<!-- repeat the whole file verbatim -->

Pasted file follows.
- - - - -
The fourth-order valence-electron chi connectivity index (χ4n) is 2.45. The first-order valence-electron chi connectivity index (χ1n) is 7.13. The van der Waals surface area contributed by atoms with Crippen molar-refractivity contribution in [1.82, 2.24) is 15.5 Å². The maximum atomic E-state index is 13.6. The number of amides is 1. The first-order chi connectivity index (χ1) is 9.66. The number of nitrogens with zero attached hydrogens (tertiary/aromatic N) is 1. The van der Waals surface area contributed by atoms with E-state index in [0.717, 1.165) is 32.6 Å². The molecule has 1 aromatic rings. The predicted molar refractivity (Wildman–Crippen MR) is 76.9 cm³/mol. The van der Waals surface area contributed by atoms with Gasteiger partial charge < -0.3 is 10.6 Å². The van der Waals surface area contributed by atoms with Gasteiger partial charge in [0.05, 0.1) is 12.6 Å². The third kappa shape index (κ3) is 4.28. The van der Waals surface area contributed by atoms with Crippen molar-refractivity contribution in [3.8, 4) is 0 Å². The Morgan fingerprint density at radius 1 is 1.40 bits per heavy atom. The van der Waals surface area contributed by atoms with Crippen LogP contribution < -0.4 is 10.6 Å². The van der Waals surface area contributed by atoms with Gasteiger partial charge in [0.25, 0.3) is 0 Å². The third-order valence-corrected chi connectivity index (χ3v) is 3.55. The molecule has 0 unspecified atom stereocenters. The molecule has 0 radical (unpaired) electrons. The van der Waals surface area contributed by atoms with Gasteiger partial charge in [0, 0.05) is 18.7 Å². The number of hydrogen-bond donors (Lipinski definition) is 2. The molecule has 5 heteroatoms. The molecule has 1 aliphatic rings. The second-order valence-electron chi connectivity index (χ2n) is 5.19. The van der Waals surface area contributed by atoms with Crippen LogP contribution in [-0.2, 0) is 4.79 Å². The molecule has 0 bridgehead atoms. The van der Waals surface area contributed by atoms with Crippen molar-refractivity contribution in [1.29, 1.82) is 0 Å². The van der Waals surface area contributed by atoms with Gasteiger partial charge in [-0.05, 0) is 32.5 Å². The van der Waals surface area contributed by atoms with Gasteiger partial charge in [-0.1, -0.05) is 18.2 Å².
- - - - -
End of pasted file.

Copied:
The fourth-order valence-electron chi connectivity index (χ4n) is 2.45. The first-order valence-electron chi connectivity index (χ1n) is 7.13. The van der Waals surface area contributed by atoms with Crippen molar-refractivity contribution in [1.82, 2.24) is 15.5 Å². The maximum atomic E-state index is 13.6. The number of amides is 1. The first-order chi connectivity index (χ1) is 9.66. The number of nitrogens with zero attached hydrogens (tertiary/aromatic N) is 1. The van der Waals surface area contributed by atoms with E-state index in [0.717, 1.165) is 32.6 Å². The molecule has 1 aromatic rings. The predicted molar refractivity (Wildman–Crippen MR) is 76.9 cm³/mol. The van der Waals surface area contributed by atoms with Gasteiger partial charge < -0.3 is 10.6 Å². The van der Waals surface area contributed by atoms with Gasteiger partial charge in [0.05, 0.1) is 12.6 Å². The third kappa shape index (κ3) is 4.28. The van der Waals surface area contributed by atoms with Crippen molar-refractivity contribution in [3.8, 4) is 0 Å². The Morgan fingerprint density at radius 1 is 1.40 bits per heavy atom. The van der Waals surface area contributed by atoms with Crippen LogP contribution < -0.4 is 10.6 Å². The van der Waals surface area contributed by atoms with Gasteiger partial charge in [0.25, 0.3) is 0 Å². The third-order valence-corrected chi connectivity index (χ3v) is 3.55. The molecule has 0 unspecified atom stereocenters. The molecule has 0 radical (unpaired) electrons. The van der Waals surface area contributed by atoms with Gasteiger partial charge in [0, 0.05) is 18.7 Å². The number of hydrogen-bond donors (Lipinski definition) is 2. The molecule has 5 heteroatoms. The molecule has 1 aliphatic rings. The second-order valence-electron chi connectivity index (χ2n) is 5.19. The van der Waals surface area contributed by atoms with Crippen LogP contribution in [-0.2, 0) is 4.79 Å². The molecule has 0 bridgehead atoms. The van der Waals surface area contributed by atoms with Crippen molar-refractivity contribution in [1.29, 1.82) is 0 Å². The van der Waals surface area contributed by atoms with Gasteiger partial charge in [-0.05, 0) is 32.5 Å². The van der Waals surface area contributed by atoms with Gasteiger partial charge in [-0.1, -0.05) is 18.2 Å².